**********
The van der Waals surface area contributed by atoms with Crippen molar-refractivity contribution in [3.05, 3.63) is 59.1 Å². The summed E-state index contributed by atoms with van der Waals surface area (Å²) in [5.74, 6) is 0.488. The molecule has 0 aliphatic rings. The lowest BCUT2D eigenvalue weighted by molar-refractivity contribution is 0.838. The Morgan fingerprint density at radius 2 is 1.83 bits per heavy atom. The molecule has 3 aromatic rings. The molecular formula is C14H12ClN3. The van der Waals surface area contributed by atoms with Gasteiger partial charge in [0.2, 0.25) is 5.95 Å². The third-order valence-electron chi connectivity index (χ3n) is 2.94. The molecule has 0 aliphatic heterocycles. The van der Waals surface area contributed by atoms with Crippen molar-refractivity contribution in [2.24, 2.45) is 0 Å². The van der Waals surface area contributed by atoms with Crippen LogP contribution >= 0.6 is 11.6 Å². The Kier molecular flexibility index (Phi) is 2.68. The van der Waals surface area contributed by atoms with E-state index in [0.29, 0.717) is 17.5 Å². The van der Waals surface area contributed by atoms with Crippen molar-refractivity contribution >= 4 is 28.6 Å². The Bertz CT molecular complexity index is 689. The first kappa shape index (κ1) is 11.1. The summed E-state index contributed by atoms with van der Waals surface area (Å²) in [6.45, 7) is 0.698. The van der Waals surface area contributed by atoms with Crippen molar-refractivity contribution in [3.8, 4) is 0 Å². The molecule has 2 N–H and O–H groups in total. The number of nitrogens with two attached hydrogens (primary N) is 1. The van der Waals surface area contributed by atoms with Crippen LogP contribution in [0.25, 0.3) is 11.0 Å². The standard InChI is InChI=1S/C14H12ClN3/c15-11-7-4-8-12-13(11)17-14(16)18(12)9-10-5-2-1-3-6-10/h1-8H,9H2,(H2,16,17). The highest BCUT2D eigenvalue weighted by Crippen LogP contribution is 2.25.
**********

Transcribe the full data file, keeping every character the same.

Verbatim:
The van der Waals surface area contributed by atoms with Crippen molar-refractivity contribution in [3.05, 3.63) is 59.1 Å². The summed E-state index contributed by atoms with van der Waals surface area (Å²) in [5.74, 6) is 0.488. The molecule has 0 aliphatic rings. The lowest BCUT2D eigenvalue weighted by molar-refractivity contribution is 0.838. The Morgan fingerprint density at radius 2 is 1.83 bits per heavy atom. The molecule has 3 aromatic rings. The molecular formula is C14H12ClN3. The van der Waals surface area contributed by atoms with Gasteiger partial charge in [0.2, 0.25) is 5.95 Å². The third-order valence-electron chi connectivity index (χ3n) is 2.94. The molecule has 0 aliphatic heterocycles. The van der Waals surface area contributed by atoms with Crippen molar-refractivity contribution in [2.24, 2.45) is 0 Å². The van der Waals surface area contributed by atoms with Crippen LogP contribution >= 0.6 is 11.6 Å². The Kier molecular flexibility index (Phi) is 2.68. The van der Waals surface area contributed by atoms with E-state index in [0.29, 0.717) is 17.5 Å². The van der Waals surface area contributed by atoms with Crippen molar-refractivity contribution >= 4 is 28.6 Å². The Bertz CT molecular complexity index is 689. The first kappa shape index (κ1) is 11.1. The summed E-state index contributed by atoms with van der Waals surface area (Å²) in [6.45, 7) is 0.698. The van der Waals surface area contributed by atoms with Crippen molar-refractivity contribution in [3.8, 4) is 0 Å². The molecule has 2 N–H and O–H groups in total. The number of nitrogens with two attached hydrogens (primary N) is 1. The van der Waals surface area contributed by atoms with Crippen LogP contribution in [0.25, 0.3) is 11.0 Å². The standard InChI is InChI=1S/C14H12ClN3/c15-11-7-4-8-12-13(11)17-14(16)18(12)9-10-5-2-1-3-6-10/h1-8H,9H2,(H2,16,17). The highest BCUT2D eigenvalue weighted by Crippen LogP contribution is 2.25.